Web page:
My violin tailpiece is at a noticeable angle, as shown in the pictures below. I assume this is partly because the bridge is quite steeply-raked (which presumably can't be altered significantly, as the bridge matches the profile of the fingerboard).

Is this something that would usually be seen as a problem? Is there any simple remedy that I could try myself, such as changing or removing the adjusters?

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2 Answers 2


The angle the tailpiece takes depends on several factors- the shape of the bridge as you mentioned, the various tensions of the strings, the height and number of fine tuners, etc. The only way to change the angle without changing the bridge or the strings is with the fine tuners: most violins are designed for having just one, so the tailpiece rides lower than planned if you have all four.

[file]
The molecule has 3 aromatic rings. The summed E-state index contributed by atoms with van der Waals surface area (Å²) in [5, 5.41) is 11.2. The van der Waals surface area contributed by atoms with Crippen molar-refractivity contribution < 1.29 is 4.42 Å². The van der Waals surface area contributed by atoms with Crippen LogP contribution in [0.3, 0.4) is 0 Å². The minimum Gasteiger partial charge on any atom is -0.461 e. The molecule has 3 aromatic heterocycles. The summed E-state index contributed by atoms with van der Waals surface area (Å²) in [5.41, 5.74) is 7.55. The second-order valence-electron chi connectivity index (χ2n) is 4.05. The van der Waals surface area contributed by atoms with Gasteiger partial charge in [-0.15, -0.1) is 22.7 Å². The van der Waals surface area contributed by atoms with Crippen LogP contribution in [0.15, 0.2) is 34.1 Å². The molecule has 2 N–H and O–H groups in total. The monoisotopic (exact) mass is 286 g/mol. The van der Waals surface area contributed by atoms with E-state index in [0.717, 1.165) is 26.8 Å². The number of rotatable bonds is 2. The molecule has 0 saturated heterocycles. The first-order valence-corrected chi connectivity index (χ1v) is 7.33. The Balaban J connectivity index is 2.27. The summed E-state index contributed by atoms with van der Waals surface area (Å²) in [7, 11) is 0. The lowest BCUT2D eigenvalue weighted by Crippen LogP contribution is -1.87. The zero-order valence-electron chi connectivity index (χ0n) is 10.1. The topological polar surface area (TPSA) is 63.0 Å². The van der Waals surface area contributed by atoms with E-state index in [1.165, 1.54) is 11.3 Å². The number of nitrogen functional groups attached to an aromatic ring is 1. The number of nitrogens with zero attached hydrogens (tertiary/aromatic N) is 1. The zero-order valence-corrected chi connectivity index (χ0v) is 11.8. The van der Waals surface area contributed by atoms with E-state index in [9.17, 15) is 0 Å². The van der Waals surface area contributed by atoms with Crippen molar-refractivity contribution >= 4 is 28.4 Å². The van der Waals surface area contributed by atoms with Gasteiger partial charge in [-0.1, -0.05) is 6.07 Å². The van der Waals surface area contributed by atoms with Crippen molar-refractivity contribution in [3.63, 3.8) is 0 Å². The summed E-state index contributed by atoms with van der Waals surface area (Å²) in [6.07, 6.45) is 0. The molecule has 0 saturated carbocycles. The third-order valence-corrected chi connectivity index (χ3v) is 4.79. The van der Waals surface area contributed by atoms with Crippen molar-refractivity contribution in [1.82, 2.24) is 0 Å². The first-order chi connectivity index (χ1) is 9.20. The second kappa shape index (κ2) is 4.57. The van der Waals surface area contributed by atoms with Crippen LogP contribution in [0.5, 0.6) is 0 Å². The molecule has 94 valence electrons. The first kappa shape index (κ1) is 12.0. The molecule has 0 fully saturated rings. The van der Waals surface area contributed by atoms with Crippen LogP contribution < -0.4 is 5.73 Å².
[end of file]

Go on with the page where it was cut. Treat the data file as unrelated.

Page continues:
But actually, unless the tailpiece or a fine tuner is touching the belly of the violin, it's not a problem. Check out your clearance: it should be at least a couple of millimeters or you're likely to put dings in the belly and of course not sound optimal. As you suggest, the easiest thing would be to take off all the fine tuners except perhaps the E.


This is not a problem since the tail piece is in equilibrium. However, check your fine tuners regularly. If they are close to the violin top, turn them out most of the way, coarse tune using the pegs, then adjust the fine tuners.

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